Article 13(1) of the Intellectual Property Enforcement Directive (2004/48/EC) (2004 Directive) provides that damages must be appropriate to the actual prejudice suffered by the proprietor of the intellectual property right.
In the UK, section 11A of the Trade Marks Act 1994 (section 11A TMA) provides that a trade mark owner cannot seek to prevent use of a sign if their mark is liable to revocation for lack of genuine use.
A brought trade mark infringement proceedings in France against C in respect of a EUTM that it had never used and which was revoked for lack of use during the five-year period following registration of the mark.
The French Court referred to the ECJ the question whether Article 5(1)(b) and Articles 10 and 12 of the Trade Marks Directive (2008/95/EC) meant that an owner, who had never used its EUTM and whose rights in it were revoked for five years' non-use following publication of the registration, could get compensation for infringement on the basis of a likelihood of confusion before the date on which the revocation took effect.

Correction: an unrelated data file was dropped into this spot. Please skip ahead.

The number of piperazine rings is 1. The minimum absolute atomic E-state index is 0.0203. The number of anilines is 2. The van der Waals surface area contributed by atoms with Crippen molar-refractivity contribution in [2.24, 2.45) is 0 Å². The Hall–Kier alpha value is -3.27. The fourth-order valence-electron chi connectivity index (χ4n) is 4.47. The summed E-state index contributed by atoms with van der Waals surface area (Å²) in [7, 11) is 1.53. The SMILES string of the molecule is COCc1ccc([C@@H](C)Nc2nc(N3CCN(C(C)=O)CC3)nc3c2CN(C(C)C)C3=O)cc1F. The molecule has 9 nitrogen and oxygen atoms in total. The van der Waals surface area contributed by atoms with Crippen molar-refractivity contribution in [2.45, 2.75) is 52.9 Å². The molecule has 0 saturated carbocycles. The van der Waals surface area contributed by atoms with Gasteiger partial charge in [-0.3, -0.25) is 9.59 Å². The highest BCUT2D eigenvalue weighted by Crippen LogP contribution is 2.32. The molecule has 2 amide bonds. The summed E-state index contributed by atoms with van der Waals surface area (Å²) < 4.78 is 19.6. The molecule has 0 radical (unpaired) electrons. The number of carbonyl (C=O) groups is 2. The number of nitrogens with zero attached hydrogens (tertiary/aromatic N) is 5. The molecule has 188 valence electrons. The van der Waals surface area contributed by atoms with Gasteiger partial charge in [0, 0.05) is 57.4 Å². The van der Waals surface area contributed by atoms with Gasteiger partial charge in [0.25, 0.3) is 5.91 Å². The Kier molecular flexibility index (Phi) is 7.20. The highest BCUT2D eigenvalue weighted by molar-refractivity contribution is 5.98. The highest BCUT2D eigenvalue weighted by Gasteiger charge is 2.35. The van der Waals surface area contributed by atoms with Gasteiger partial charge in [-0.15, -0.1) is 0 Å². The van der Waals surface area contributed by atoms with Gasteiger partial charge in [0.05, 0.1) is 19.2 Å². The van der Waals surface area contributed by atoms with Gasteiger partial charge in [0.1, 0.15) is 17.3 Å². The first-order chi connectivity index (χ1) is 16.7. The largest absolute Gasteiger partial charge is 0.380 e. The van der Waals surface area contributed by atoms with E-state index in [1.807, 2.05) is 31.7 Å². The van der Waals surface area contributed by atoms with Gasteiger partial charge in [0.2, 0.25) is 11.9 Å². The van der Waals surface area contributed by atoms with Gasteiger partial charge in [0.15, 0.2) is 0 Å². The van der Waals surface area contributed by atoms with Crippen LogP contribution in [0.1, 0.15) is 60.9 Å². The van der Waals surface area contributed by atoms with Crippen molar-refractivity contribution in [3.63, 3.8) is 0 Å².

The ECJ held that EU member states had the option of allowing a trade mark owner, whose rights in the mark had been revoked following five years' non-use from its registration in connection with the goods or services for which it was registered, to retain the right to claim compensation for the injury sustained as a result of the use by a third party, before the date on which the revocation took effect, of a confusingly similar sign in connection with identical or similar goods or services.
In determining whether the goods or services of the alleged infringer were identical or similar to the goods or services covered by the EUTM at issue, the extent of the exclusive right should be assessed, during the five-year period following registration of the mark, by considering the goods and services covered by the mark's registration, and not in relation to the use that the owner had been able to make of the mark during the period.